The Rush City Council on Feb. 10 agreed to get preliminary cost estimates for possibly improving Fifth Street in the downtown area.
City Administrator Amy Mell said the roadway’s rough condition has been a topic of discussion during the past several years, and she has been receiving questions lately from the public. The roadway particularly took a toll from the dump trucks and other heavy vehicles that were used for the Fourth Street turnback project, she added.
But it’s not just fixing what the eye can see on Fifth Street. The underground water and sewer mains — some dating back to the 1920s — would need to be replaced as well, the council figured.
Councilors also talked about the distance or the number of blocks along Fifth Street that would be addressed. One thought was five blocks to Irving Avenue. City engineer Barry Peters noted the storm sewers, on down to the drainage ditches, are in need of attention, too.
Unlike the turnback project, which received significant funding from the state, the city would be on its own in paying for a Fifth Street improvement project. That means the possibility of assessments on benefiting property owners, but not without a feasibility process.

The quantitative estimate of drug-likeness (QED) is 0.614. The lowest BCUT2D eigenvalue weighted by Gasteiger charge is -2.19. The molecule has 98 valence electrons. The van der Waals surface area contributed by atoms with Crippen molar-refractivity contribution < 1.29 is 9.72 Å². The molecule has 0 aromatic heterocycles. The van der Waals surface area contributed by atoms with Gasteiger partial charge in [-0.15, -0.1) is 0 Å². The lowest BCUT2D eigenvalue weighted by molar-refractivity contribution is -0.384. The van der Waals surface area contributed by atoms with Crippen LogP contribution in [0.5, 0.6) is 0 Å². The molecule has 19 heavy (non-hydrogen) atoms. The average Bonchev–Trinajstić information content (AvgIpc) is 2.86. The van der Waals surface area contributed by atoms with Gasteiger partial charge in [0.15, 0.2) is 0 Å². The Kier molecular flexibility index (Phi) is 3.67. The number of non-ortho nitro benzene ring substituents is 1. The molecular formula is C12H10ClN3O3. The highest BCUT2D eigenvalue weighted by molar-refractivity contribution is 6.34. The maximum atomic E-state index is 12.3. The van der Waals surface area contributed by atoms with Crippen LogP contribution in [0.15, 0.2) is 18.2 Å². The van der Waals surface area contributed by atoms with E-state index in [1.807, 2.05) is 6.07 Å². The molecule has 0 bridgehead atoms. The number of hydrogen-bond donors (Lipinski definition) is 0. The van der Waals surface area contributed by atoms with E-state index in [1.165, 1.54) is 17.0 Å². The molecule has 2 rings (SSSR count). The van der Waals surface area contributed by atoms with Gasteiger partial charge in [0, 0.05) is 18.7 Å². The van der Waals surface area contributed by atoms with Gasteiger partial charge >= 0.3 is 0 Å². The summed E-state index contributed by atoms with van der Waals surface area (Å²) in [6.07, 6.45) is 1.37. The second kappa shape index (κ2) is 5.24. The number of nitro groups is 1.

For now, the council wants an idea of how much a project would cost and to view a couple of scenarios. Still, they all agreed that Fifth Street needs to be fixed.
“If we’re going to do it, we have to do it the right way,” Councilor Bob Oscarson said.
Land deal near airport?
The council kept discussions alive with local resident Tom Meier, who wants to sell his 7.8-acre property, located next to the airport and along County Road 30, at fair market value to the city.
He said he hasn’t been able to sell the property due to its close proximity to the airport. One prospective buyer was a pilot, he noted, but he lost interest due to not being allowed to use a road that connects the properties.
Though the city has found it does not need to acquire the parcel to build a crosswind or extend the airport’s runway to 5,000 feet, Mell said she would talk to the airport engineer about hangar space and other issues to see if the Meier property would indeed be useful.
Meier, who’s owned the property since 1993, said it was appraised at $146,000 two years ago. The buildings on the parcel include a single home dwelling, pole shed and recreational structures.
City Hall will be closed in observance of Presidents Day, Monday, Feb. 17.
The Rush City community meeting, “Help Create a Vision for the Future of Rush City,” is scheduled for 6 p.m. Feb. 27 at Chucker’s Bowl and Lounge.